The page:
Saturday the 15th of September is the day we remember Teresa of Avila (1515-1582), a nun and spiritual reformer whose influence on the church continues to grow to this day. One of the most beautiful contributions to the Christian faith she left with us was a reflection on how the incarnate one, Jesus, once raised from the dead continues that incarnation through the faithful.
What exactly does it mean to be ordained? It doesn’t really mean that one is called to follow Jesus. That calling comes to every Christian through the sacrament of baptism. To be a Christian is to be called to serve.
“I just don’t understand.” These are perhaps the most frequently used words spoken by loved ones in the wake of a suicide or suicide attempt. They are wise words. The fact is, we can’t understand the pain, despair, weariness, or hopelessness that leads to suicide. Each struggle is unique and takes place in isolation. From Willie Loman in Arthur Miller’s The Death of a Salesman, who becomes convinced his family is better off without him to Robin Williams who could not sustain his struggle with his mental health; from the retiree who suddenly lost his investments and was overwhelmed with a sense of failure and shame to the teen who just cannot take another day of bullying, shame, and despair; from the LBGTQ+ person who has been rejected by family, friends and seemingly, the whole culture to the newly diagnosed cancer patient who is terrified and cannot imagine healing, we can only understand in part, at best.
“I’m spiritual, but not religious” is a mantra for many. Studies tell us that each successive generation becomes less and less affiliated with a religious community. Along with a host of other indicators, we are moving farther away from communal expressions of faith and embracing internal, individualized ideas of faith. It seems like we are all on a quest to privatize spiritual life to the extent that it has nothing to do with anyone but ourselves. The result is that we are more lonely, depressed, and fragmented than ever.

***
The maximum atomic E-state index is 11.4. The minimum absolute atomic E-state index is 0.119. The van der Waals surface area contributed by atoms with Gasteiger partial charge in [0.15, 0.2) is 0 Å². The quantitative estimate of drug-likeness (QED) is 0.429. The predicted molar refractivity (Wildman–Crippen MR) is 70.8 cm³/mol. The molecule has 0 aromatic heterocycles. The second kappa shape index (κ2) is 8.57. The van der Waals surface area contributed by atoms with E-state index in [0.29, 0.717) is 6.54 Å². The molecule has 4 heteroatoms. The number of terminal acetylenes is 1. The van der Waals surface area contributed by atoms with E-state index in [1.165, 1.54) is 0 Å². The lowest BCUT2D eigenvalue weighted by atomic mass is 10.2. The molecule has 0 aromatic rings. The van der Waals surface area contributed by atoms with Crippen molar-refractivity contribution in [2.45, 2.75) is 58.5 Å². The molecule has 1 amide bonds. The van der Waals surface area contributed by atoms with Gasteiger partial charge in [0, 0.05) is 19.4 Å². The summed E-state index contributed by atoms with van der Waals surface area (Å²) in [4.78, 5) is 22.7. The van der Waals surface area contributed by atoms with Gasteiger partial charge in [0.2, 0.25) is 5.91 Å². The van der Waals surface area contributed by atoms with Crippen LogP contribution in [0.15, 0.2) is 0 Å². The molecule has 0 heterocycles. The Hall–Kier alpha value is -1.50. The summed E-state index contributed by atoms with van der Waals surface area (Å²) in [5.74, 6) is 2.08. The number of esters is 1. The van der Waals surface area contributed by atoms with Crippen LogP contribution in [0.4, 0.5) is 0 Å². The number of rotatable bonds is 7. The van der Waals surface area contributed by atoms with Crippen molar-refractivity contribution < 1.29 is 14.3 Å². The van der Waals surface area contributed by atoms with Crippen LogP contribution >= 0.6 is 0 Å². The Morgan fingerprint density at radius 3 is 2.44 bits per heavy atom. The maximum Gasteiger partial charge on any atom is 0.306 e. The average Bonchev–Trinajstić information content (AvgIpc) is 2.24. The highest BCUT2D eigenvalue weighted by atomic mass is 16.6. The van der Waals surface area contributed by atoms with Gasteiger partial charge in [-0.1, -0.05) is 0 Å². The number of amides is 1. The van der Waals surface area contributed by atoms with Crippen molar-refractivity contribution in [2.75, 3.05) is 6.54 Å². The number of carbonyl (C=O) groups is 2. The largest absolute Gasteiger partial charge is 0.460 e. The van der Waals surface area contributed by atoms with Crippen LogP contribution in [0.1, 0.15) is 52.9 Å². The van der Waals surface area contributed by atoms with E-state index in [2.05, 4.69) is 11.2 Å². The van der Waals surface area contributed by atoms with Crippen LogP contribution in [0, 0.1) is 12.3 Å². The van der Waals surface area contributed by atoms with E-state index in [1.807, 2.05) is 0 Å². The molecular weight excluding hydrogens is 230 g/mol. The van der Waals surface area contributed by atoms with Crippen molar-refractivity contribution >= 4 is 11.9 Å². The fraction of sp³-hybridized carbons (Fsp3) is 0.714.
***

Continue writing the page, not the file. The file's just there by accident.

We are divided. Our nation, our communities, our schools, and our churches are all divided. That is not news. We have become a nation of red or blue states and citizens. The divide has driven wedges between friends and family members. Our government is so locked into the red and blue binary mindset that compromise, working for the common good, and so, governance is nearly impossible. Congregations have been torn apart or simply sit in sulking silence unable to find any unity. You are red or you are blue. It is reminiscent of our past when blue and gray divided us
This spring one of the synods of the Evangelical Lutheran Church in America had to cancel its annual assembly because they couldn’t gather a quorum. A synod’s assembly elects leaders and adopts budgets. A synod’s assembly affects every congregation in the synod, yet they couldn’t make it happen. Our congregation had to cancel Vacation Bible School this summer due to a lack of interest. Congregations all over are registering lower participation levels in all aspects of congregational life. The pandemic did not cause this – but it accelerated it. Twenty years ago, the average church member attended worship twice a month or more. Today it is once a month or less.
In the pre-modern age, asking the question, “Who needs God anyway?” would have been unthinkable. Everything in heaven and earth was an expression of the transcendent reality of the divine. Today, this question is a quite mainstream question, even a rhetorical question that assumes the answer is, “No one!” Now, there are still plenty of folks who would answer that we all need God in some way. We might bemoan the fact that so many people even think such things. We might blame the problems of the world on those who don’t think we need God.
Grief, on the one hand, is a universal human experience. On the other, grief is as varied and particular as everyone who walks its path. Grief is not a journey we choose. It can seem like a force that hijacks our trip through life. Sometimes grief can seem like an unwanted guest who shows up to stay and we don’t know the duration of the visit.
The most common form of greeting for just about anyone we meet, close friend or total stranger, is, “Hi. How are you?” For most of my life, the standard response from an optimist, or one who wants you to mind your own business, was, “Fine.” Others might answer with something less committal like, “I’m upright.” George Carlin, the late, great comedian once said he liked to respond, “I’m not unwell,” just to throw people a curve. These days, however, the most frequent response to my query, “How are you?” is, “I’m busy.”